Today I sat on the platform swing while H pushed me. I do this kind of thing often when H is playing with Kathryn or Cameron. I crawl through tunnels and go down slides and run up ramps. I let pinto beans stream through my fingers and press my hands into globs of shaving cream. I do these things to model for H and as an invitation to play, especially if he seems hesitant about jumping right in. So today I am on a platform swing, and instead of joining me, H has decided to push. Cameron explains that this kind of swing might be harder for him to embrace than the swings he loves at the park, because it does not help him locate himself in space in quite the same way. She is happy to see him engaged with it in any way, so I sit while H pushes.
I am lulled by the gentle rocking and lose myself looking out the mat room windows. Seattle spills south in front of me, and I know if it were clear I would see Mt. Rainier hovering in the distance. Instead of one of my spiritual anchors, I find myself admiring the deep, velvet red of a brick building several blocks away. It looks so dusty soft I imagine that chalky red earth would stain my fingers if I were to touch it. A midnight blue band, just as rich and velvety, circles the top of the building. It is strikingly beautiful, and it happens to be the apartment building H’s father and I lived in when we first moved to Seattle.
H pushes me, and time folds on itself, thirteen years ago merging seamlessly with today. We have just moved into that apartment building, a block from the only level one trauma hospital in Washington State, a hospital committed to caring for the most vulnerable and adrift in Seattle and that serves as the regional trauma referral center for three nearby states. It is not a quiet neighborhood, often chaotic and noisy with ambulance sirens, helicopter landings, and street corner arguments outside our barred garden level windows. I have been in the car for the past thirty minutes circling the area in search of a parking spot at the end of the work day. This is a common occurrence. H’s father does not like it here, he often seems cross, but there are things I find so charming about the apartment that the noise and lack of sunlight and other negatives are not deal breakers for me. I love it for its early 1900s grace: The large square black and white tiles in the kitchen and bathroom, the wood floors throughout, the old porcelain basin bathtub with sides tall enough for a proper bath, the bathroom large enough that it requires extra furniture, the cupboard with openings to the hallway (now sealed) and the apartment that I have been told once served as a place for groceries to be delivered to residents. Here we are, 3,000 miles from where we first met, our relationship still in its infancy, charting a new course together in a new city.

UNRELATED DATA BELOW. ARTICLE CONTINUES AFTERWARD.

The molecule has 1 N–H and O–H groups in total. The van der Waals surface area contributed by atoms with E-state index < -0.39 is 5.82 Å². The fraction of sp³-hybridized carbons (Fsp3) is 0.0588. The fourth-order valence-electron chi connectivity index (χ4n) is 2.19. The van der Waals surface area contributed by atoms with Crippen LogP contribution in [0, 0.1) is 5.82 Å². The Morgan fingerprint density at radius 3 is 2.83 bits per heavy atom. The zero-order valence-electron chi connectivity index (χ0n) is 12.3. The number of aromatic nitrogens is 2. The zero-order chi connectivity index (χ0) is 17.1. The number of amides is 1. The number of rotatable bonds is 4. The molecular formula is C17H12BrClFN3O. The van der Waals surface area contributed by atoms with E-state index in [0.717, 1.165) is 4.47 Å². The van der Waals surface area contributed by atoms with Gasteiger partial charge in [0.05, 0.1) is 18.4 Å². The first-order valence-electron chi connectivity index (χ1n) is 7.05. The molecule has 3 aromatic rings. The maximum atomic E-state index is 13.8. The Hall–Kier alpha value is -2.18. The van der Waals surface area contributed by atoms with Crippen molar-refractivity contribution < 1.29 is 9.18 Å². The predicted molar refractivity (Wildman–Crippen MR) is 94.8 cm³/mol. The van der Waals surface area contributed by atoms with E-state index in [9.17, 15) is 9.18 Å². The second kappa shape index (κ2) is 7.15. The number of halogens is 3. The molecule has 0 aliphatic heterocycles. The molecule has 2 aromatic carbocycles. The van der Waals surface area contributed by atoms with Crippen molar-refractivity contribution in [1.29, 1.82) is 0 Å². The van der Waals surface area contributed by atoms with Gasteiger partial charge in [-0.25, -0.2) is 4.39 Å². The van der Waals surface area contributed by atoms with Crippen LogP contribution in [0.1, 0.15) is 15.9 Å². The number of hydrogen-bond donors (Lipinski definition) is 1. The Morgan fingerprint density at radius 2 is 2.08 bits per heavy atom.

Step to one side of the seam that has patched 13 years ago to today, and I am with H’s father. Step to the other, and I am not. I am moving to Seattle with him, finding this first place to live. I am moving out of the last apartment we will ever share. I am taking a temporary job at a bankruptcy law firm and looking for something I hope will help me uncover my soul’s work. I am drawing and painting and making objects with my hands and teaching children to see and to believe they can accurately record their observations with line and form and color. I believe that H’s father can be my person for today and every today that follows. I know he is not. We are blissfully giddy with new love. We are not. I wonder if we can be happy together. We are not. We are happy together. We are not. It feels strange to experience time twisting on itself like an Ourobros, to be sitting in both the past and the present simultaneously, to feel viscerally the fluidity and non-linearity of time.
Something makes the past recede, and I am solidly back in the mat room with H again. He is putting friends – frog and turtle beanbags and a small square purple beanbag he is calling chicken sausage – on the platform swing with me. He is so dear, his sweet demeanor and imagination a delight to witness as he plays around me.
I reflect on 13 years ago as H continues to push me on the platform swing. What if I had made different choices all those years ago? What if I had not moved across the country with H’s father? What if I had, but not rekindled our relationship after leaving him early on? What if we had reunited, but not gone on to marry? What if I had married, instead, someone who would not end up wanting a divorce? Would I have a child if I had married someone else? Maybe yes, but I would not have H. And this is where this line of thought, no matter how often I run through the mental gymnastics, ends. I would not have H.
No other outcome is palatable, so it seems that everything that has happened up to this point needs to have been. This is where I sit. I am waiting for something to clear, for some debris to dislodge so that I can flow past this point, no longer wanting so much to think my way out of the pain of the divorce. It is a process. I have time. And in the meantime, there is H and the platform swing. The present moment, no matter the pain it has taken to arrive here, feels good.